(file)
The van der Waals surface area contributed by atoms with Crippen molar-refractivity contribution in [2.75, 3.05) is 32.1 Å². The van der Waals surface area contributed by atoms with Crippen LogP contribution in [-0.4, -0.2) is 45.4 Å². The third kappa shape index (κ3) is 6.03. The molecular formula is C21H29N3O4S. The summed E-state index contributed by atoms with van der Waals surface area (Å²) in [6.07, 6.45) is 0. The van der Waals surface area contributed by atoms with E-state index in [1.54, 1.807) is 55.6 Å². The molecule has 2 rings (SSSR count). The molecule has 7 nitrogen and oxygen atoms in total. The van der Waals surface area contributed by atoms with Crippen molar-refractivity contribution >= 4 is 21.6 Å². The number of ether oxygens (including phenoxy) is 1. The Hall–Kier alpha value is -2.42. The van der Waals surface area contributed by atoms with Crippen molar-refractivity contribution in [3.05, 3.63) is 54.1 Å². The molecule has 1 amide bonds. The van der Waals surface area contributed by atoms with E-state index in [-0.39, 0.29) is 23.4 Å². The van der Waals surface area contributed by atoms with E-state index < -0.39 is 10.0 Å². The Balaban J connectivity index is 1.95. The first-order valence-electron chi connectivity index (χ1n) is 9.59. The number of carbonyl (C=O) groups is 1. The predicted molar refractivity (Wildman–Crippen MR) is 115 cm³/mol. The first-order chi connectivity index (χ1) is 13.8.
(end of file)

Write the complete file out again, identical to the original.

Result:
The van der Waals surface area contributed by atoms with Crippen molar-refractivity contribution in [2.75, 3.05) is 32.1 Å². The van der Waals surface area contributed by atoms with Crippen LogP contribution in [-0.4, -0.2) is 45.4 Å². The third kappa shape index (κ3) is 6.03. The molecular formula is C21H29N3O4S. The summed E-state index contributed by atoms with van der Waals surface area (Å²) in [6.07, 6.45) is 0. The van der Waals surface area contributed by atoms with E-state index in [1.54, 1.807) is 55.6 Å². The molecule has 2 rings (SSSR count). The molecule has 7 nitrogen and oxygen atoms in total. The van der Waals surface area contributed by atoms with Crippen molar-refractivity contribution >= 4 is 21.6 Å². The number of ether oxygens (including phenoxy) is 1. The Hall–Kier alpha value is -2.42. The van der Waals surface area contributed by atoms with Crippen molar-refractivity contribution in [3.05, 3.63) is 54.1 Å². The molecule has 1 amide bonds. The van der Waals surface area contributed by atoms with E-state index in [-0.39, 0.29) is 23.4 Å². The van der Waals surface area contributed by atoms with E-state index < -0.39 is 10.0 Å². The Balaban J connectivity index is 1.95. The first-order valence-electron chi connectivity index (χ1n) is 9.59. The number of carbonyl (C=O) groups is 1. The predicted molar refractivity (Wildman–Crippen MR) is 115 cm³/mol. The first-order chi connectivity index (χ1) is 13.8.